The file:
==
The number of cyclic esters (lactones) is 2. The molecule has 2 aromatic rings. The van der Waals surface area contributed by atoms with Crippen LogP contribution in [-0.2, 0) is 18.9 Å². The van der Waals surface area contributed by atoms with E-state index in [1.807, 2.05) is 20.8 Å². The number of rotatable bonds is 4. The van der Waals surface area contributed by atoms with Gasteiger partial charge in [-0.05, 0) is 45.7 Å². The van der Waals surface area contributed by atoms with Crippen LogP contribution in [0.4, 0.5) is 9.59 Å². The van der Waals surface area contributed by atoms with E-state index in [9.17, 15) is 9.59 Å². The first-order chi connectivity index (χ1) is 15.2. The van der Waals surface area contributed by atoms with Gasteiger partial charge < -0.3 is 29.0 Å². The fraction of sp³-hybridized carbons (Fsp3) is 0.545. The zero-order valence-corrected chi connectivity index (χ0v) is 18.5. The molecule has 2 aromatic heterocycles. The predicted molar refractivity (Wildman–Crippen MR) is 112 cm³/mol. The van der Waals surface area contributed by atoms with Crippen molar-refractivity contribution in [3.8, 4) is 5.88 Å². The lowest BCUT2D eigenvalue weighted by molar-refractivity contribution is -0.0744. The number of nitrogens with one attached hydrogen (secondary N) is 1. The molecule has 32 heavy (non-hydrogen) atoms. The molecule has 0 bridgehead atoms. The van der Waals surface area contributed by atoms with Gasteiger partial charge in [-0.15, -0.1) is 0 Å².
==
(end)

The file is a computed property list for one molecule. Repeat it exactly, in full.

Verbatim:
The number of cyclic esters (lactones) is 2. The molecule has 2 aromatic rings. The van der Waals surface area contributed by atoms with Crippen LogP contribution in [-0.2, 0) is 18.9 Å². The van der Waals surface area contributed by atoms with E-state index in [1.807, 2.05) is 20.8 Å². The number of rotatable bonds is 4. The van der Waals surface area contributed by atoms with Gasteiger partial charge in [-0.05, 0) is 45.7 Å². The van der Waals surface area contributed by atoms with Crippen LogP contribution in [0.4, 0.5) is 9.59 Å². The van der Waals surface area contributed by atoms with E-state index in [9.17, 15) is 9.59 Å². The first-order chi connectivity index (χ1) is 15.2. The van der Waals surface area contributed by atoms with Gasteiger partial charge < -0.3 is 29.0 Å². The fraction of sp³-hybridized carbons (Fsp3) is 0.545. The zero-order valence-corrected chi connectivity index (χ0v) is 18.5. The molecule has 2 aromatic heterocycles. The predicted molar refractivity (Wildman–Crippen MR) is 112 cm³/mol. The van der Waals surface area contributed by atoms with Crippen molar-refractivity contribution in [3.8, 4) is 5.88 Å². The lowest BCUT2D eigenvalue weighted by molar-refractivity contribution is -0.0744. The number of nitrogens with one attached hydrogen (secondary N) is 1. The molecule has 32 heavy (non-hydrogen) atoms. The molecule has 0 bridgehead atoms. The van der Waals surface area contributed by atoms with Gasteiger partial charge in [-0.15, -0.1) is 0 Å².